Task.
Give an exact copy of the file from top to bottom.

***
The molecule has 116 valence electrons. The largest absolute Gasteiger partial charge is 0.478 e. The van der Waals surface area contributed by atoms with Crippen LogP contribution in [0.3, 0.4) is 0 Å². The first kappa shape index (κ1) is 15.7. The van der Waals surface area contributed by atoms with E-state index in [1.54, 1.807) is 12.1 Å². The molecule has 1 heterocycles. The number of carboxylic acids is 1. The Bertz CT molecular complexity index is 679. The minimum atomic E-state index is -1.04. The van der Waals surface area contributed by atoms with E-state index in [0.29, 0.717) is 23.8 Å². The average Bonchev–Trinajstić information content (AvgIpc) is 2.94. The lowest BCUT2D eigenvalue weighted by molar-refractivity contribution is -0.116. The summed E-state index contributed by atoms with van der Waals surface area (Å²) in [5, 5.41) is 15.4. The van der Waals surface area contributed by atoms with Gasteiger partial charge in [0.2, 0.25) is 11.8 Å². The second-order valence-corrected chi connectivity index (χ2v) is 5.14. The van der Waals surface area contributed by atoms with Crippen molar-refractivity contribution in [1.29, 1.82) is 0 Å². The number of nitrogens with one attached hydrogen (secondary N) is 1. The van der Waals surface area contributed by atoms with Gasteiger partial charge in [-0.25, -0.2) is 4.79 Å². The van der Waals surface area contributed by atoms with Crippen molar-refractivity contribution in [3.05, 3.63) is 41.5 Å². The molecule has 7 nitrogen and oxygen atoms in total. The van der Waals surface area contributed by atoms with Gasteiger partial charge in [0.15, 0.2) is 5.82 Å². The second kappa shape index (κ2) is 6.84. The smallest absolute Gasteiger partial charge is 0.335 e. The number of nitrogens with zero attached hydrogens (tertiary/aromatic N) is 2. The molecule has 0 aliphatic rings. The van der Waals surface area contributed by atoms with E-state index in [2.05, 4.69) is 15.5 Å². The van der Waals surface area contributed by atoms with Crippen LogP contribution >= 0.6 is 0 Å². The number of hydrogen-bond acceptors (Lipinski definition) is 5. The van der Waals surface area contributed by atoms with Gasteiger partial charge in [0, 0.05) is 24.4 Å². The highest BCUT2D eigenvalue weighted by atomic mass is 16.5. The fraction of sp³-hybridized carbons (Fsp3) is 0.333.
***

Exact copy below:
The molecule has 116 valence electrons. The largest absolute Gasteiger partial charge is 0.478 e. The van der Waals surface area contributed by atoms with Crippen LogP contribution in [0.3, 0.4) is 0 Å². The first kappa shape index (κ1) is 15.7. The van der Waals surface area contributed by atoms with E-state index in [1.54, 1.807) is 12.1 Å². The molecule has 1 heterocycles. The number of carboxylic acids is 1. The Bertz CT molecular complexity index is 679. The minimum atomic E-state index is -1.04. The van der Waals surface area contributed by atoms with E-state index in [0.29, 0.717) is 23.8 Å². The average Bonchev–Trinajstić information content (AvgIpc) is 2.94. The lowest BCUT2D eigenvalue weighted by molar-refractivity contribution is -0.116. The summed E-state index contributed by atoms with van der Waals surface area (Å²) in [5, 5.41) is 15.4. The van der Waals surface area contributed by atoms with Gasteiger partial charge in [0.2, 0.25) is 11.8 Å². The second-order valence-corrected chi connectivity index (χ2v) is 5.14. The van der Waals surface area contributed by atoms with Crippen molar-refractivity contribution in [1.29, 1.82) is 0 Å². The number of nitrogens with one attached hydrogen (secondary N) is 1. The van der Waals surface area contributed by atoms with Gasteiger partial charge in [-0.25, -0.2) is 4.79 Å². The van der Waals surface area contributed by atoms with Crippen molar-refractivity contribution in [3.05, 3.63) is 41.5 Å². The molecule has 7 nitrogen and oxygen atoms in total. The van der Waals surface area contributed by atoms with Gasteiger partial charge in [0.15, 0.2) is 5.82 Å². The second kappa shape index (κ2) is 6.84. The smallest absolute Gasteiger partial charge is 0.335 e. The number of nitrogens with zero attached hydrogens (tertiary/aromatic N) is 2. The molecule has 0 aliphatic rings. The van der Waals surface area contributed by atoms with E-state index in [2.05, 4.69) is 15.5 Å². The van der Waals surface area contributed by atoms with Crippen LogP contribution >= 0.6 is 0 Å². The number of hydrogen-bond acceptors (Lipinski definition) is 5. The van der Waals surface area contributed by atoms with Gasteiger partial charge in [0, 0.05) is 24.4 Å². The highest BCUT2D eigenvalue weighted by atomic mass is 16.5. The fraction of sp³-hybridized carbons (Fsp3) is 0.333.